ASEAN economies to enjoy positive growth in 2018

ASEAN: Goodbye 2017

2017 has been a very joyous year for Southeast Asian countries and businesses invested in the region. Almost all ASEAN countries had experienced a much better turnout in their economy last year, with both Vietnam and Philippine economy experiencing the highest growth at above 6 percent.

Malaysia, Thailand and Singapore also saw a turnaround in its economy. Contrary to expectations, GDP for the third quarter in the three Southeast Asian countries had experienced high growth – with growth rates recorded to be higher than any time since 2014 and earlier.

Moving to 2018

Continuing from 2017’s momentum, ASEAN is expected to see most of its top six economies maintaining this progress. According to the median forecasts of economists surveyed by Bloomberg, the Vietnam and Philippine economy is expected to once again become the region’s best performing economies in 2018 – with economic growth surpassing 6 percent. Indonesia’s GDP is anticipated to achieve a slight increase in 2018 at 0.2% – increasing from 5.1% to 5.3%.

Unlike how the previous year saw growth in ASEAN expanding at a rapid pace, this year will see an albeit steadier growth rate. Economic development will also be seen extending to industries other than trade-dominated ones – such as manufacturing – in the upcoming year.

4 areas to watch out for this year

But before you start on making major business decisions for 2018, there are 4 sectors that you should take note of.

1. Rising tax

Southeast Asian countries – namely Indonesia and the Philippine economy – depending on their domestic economy for the nation’s growth are seen to have an increase in expenditure on their infrastructure projects. These include road, rail and port projects.

Consequently, authorities in these ASEAN countries have been strengthening its efforts on increasing revenue from taxes to maintain its budget deficit. The Philippines has recently passed a new tax bill where it cut down income taxes and imposed higher tax on coal. Indonesia has also been stepping up its efforts to catch tax dodgers.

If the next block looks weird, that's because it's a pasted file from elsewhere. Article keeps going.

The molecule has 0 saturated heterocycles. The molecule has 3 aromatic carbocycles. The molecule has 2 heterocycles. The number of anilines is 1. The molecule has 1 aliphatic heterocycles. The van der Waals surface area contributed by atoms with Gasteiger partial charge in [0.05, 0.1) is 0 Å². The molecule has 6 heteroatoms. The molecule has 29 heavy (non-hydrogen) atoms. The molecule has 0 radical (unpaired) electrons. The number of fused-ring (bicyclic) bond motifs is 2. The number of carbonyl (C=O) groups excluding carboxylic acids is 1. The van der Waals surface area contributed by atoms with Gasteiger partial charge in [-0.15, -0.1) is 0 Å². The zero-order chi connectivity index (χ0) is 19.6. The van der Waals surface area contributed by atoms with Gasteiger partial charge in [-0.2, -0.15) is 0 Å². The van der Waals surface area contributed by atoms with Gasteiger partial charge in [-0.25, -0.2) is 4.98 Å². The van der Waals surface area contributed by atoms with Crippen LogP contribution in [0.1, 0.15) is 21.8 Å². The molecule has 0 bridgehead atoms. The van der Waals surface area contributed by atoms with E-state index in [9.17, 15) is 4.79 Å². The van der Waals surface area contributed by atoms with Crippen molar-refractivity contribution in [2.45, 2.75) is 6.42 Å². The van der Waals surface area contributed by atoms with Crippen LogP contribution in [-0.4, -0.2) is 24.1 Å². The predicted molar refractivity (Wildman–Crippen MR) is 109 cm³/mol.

2. Readjustment of interest rates

The Central Banks of Malaysia and Philippine economy are predicted to increase their interest rates this year. Similarly, Singapore may possibly step away from its neutral policy stance, depending on the policy change it will make during the Monetary Authority of Singapore (MAS) meeting this coming April and October.

Contrariwise, it is uncertain what action Indonesia and Thailand will be taking for this year, with economists from Morgan Stanley and Credit Suisse giving different predictions for the two Southeast Asian countries.

3. Increase in investment

With an upturn in trade for 2017, investments are expected to rise this year as global demand prospects improve – with projects under China’s Belt and Road Initiative potentially further boosting it.

4. Political risks

These two years will see several ASEAN countries gearing up for their elections. For Thailand, while the general election is expected to take place this November, there are doubts to whether or not it will take place. Indonesia is also expected to hold its elections in 2019, which may potentially boost the ASEAN country’s overall spending and consumers’ purchasing power.

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